Michael Lynn of Cornell University studied the practice of tipping and found that it’s an odd economic system with little connection between the quality of service delivered and the size of the tip. It’s especially difficult because tipping is an after-the-fact deal. A lousy tip won’t improve your lousy service.
Lynn offers a free PDF booklet about tipping (if you find the book helpful, he asks for a tip) which includes the following advice:
- Wear something unusual.
- Introduce yourself by name.
- Crouch next to the table.
- Repeat customers’ orders.
- Smile at customers.
- Get customers to order more.
- Touch customers. (Good touches only, please)
- Entertain customers.
- Forecast good weather.
- Write “thank you” or draw pictures on checks.
- Use tip trays with a credit card logo.
- Give customers candy. (Mmm… minty)
- Call customers by name.
I usually tip 15% at restaurants (rounded to some extent because I don’t like math, not because I don’t have change–I usually pay with a check card) and I almost always vary it based on service, though I tend to punish bad service more than I reward good service.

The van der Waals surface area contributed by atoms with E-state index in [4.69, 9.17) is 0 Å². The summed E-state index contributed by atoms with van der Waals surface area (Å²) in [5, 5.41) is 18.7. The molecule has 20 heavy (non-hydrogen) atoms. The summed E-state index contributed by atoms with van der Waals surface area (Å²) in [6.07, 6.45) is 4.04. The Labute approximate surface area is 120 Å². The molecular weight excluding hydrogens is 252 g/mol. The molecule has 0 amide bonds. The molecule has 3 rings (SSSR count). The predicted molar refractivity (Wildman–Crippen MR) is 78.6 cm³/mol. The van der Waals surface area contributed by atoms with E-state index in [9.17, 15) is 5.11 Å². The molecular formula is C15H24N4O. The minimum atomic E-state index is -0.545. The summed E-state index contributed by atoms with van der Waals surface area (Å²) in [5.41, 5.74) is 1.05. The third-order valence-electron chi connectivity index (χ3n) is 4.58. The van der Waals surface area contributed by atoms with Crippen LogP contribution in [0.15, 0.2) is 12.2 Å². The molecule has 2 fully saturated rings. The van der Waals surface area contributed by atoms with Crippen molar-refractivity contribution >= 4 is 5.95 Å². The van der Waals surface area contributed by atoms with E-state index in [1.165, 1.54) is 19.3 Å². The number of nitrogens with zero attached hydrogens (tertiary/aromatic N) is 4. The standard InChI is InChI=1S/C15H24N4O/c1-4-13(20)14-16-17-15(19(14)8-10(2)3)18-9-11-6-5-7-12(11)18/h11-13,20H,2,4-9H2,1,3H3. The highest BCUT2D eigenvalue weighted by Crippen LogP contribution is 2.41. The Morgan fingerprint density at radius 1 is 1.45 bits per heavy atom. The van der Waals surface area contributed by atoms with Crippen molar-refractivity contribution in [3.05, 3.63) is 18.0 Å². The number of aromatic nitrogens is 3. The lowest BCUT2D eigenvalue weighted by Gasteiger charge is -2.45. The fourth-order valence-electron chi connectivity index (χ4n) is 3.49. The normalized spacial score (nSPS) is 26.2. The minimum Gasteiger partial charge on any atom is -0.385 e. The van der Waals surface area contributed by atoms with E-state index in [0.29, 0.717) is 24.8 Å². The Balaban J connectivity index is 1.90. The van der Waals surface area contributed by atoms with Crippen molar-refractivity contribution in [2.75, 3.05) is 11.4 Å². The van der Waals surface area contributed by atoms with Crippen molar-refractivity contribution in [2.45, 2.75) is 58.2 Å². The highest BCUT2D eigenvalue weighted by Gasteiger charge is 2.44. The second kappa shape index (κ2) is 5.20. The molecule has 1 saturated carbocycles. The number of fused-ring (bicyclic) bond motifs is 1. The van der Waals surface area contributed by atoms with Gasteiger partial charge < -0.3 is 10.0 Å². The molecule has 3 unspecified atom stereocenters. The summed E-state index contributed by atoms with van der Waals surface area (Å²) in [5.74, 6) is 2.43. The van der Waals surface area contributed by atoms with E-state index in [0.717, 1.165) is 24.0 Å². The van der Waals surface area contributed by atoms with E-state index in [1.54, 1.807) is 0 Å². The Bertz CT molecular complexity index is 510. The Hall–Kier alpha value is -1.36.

Frankly, I think not being a jerk is the best route to getting a good tip. We ate at Denny’s for breakfast on our way to San Diego and after being seated went a good 5-10 minutes without being served (which is a long time in a casual restaurant like that). We were beginning to get annoyed when the waitress finally came up, apologized for taking so long, and took our orders. Her simple apology, a mere acknowledgement of the fact that we had to wait, took care of all my annoyances. A poor tip was avoided.
Though I will say I hate tipping in other situations: Taxis, haircuts, the baggage guy at the airport. Aren’t those people getting paid a standard wage? Do they really rely on my tip (should they be)? At least waiters/waitresses actually rely on my tip–they’re paid less than minimum wage because tips are meant to make up the difference. I grudgingly tip in those situations, usually a minimum dollar amount that won’t make feel sheepish ($1-3).